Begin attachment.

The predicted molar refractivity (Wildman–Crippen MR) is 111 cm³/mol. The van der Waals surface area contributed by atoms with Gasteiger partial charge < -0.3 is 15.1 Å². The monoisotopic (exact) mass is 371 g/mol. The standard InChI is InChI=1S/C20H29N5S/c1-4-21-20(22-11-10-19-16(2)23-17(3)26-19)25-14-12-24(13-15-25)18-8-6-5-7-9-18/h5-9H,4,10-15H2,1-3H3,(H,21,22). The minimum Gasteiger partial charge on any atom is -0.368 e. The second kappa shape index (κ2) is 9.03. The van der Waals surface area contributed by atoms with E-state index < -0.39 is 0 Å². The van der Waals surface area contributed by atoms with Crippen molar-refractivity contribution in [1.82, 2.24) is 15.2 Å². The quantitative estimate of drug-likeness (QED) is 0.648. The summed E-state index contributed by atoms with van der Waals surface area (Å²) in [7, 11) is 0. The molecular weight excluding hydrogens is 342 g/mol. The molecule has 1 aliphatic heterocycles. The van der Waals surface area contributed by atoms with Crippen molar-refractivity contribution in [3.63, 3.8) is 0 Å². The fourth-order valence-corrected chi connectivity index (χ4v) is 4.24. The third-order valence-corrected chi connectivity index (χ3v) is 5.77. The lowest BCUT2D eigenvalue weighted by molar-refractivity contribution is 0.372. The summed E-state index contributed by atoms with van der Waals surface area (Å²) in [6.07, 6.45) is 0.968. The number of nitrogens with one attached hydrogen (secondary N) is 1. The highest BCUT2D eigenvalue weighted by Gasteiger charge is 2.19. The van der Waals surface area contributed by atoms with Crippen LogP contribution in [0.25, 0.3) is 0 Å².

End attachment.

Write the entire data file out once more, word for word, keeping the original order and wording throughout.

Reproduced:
The predicted molar refractivity (Wildman–Crippen MR) is 111 cm³/mol. The van der Waals surface area contributed by atoms with Gasteiger partial charge < -0.3 is 15.1 Å². The monoisotopic (exact) mass is 371 g/mol. The standard InChI is InChI=1S/C20H29N5S/c1-4-21-20(22-11-10-19-16(2)23-17(3)26-19)25-14-12-24(13-15-25)18-8-6-5-7-9-18/h5-9H,4,10-15H2,1-3H3,(H,21,22). The minimum Gasteiger partial charge on any atom is -0.368 e. The second kappa shape index (κ2) is 9.03. The van der Waals surface area contributed by atoms with E-state index < -0.39 is 0 Å². The van der Waals surface area contributed by atoms with Crippen molar-refractivity contribution in [1.82, 2.24) is 15.2 Å². The quantitative estimate of drug-likeness (QED) is 0.648. The summed E-state index contributed by atoms with van der Waals surface area (Å²) in [7, 11) is 0. The molecular weight excluding hydrogens is 342 g/mol. The molecule has 1 aliphatic heterocycles. The van der Waals surface area contributed by atoms with Crippen molar-refractivity contribution in [3.63, 3.8) is 0 Å². The fourth-order valence-corrected chi connectivity index (χ4v) is 4.24. The third-order valence-corrected chi connectivity index (χ3v) is 5.77. The lowest BCUT2D eigenvalue weighted by molar-refractivity contribution is 0.372. The summed E-state index contributed by atoms with van der Waals surface area (Å²) in [6.07, 6.45) is 0.968. The number of nitrogens with one attached hydrogen (secondary N) is 1. The highest BCUT2D eigenvalue weighted by Gasteiger charge is 2.19. The van der Waals surface area contributed by atoms with Crippen LogP contribution in [0.25, 0.3) is 0 Å².